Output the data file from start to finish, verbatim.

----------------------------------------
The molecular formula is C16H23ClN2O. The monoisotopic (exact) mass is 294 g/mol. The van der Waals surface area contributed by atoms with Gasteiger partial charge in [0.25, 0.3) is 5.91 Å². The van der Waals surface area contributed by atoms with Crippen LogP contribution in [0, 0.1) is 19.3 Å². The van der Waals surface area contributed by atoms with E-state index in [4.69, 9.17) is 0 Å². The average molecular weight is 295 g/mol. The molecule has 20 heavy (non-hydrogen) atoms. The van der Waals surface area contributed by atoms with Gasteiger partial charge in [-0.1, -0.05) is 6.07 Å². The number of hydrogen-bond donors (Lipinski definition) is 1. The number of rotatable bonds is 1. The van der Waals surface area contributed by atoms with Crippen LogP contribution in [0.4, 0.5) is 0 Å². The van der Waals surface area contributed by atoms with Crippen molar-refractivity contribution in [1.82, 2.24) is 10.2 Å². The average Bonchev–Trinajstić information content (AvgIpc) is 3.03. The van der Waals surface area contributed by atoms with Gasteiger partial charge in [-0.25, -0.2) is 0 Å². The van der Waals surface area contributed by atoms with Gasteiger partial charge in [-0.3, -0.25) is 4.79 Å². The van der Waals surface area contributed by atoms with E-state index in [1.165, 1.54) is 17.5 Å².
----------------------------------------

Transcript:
The molecular formula is C16H23ClN2O. The monoisotopic (exact) mass is 294 g/mol. The van der Waals surface area contributed by atoms with Gasteiger partial charge in [0.25, 0.3) is 5.91 Å². The van der Waals surface area contributed by atoms with Crippen LogP contribution in [0, 0.1) is 19.3 Å². The van der Waals surface area contributed by atoms with E-state index in [4.69, 9.17) is 0 Å². The average molecular weight is 295 g/mol. The molecule has 20 heavy (non-hydrogen) atoms. The van der Waals surface area contributed by atoms with Gasteiger partial charge in [-0.1, -0.05) is 6.07 Å². The number of hydrogen-bond donors (Lipinski definition) is 1. The number of rotatable bonds is 1. The van der Waals surface area contributed by atoms with Crippen LogP contribution in [0.4, 0.5) is 0 Å². The van der Waals surface area contributed by atoms with Crippen molar-refractivity contribution in [1.82, 2.24) is 10.2 Å². The average Bonchev–Trinajstić information content (AvgIpc) is 3.03. The van der Waals surface area contributed by atoms with Gasteiger partial charge in [-0.25, -0.2) is 0 Å². The van der Waals surface area contributed by atoms with Gasteiger partial charge in [-0.3, -0.25) is 4.79 Å². The van der Waals surface area contributed by atoms with E-state index in [1.165, 1.54) is 17.5 Å².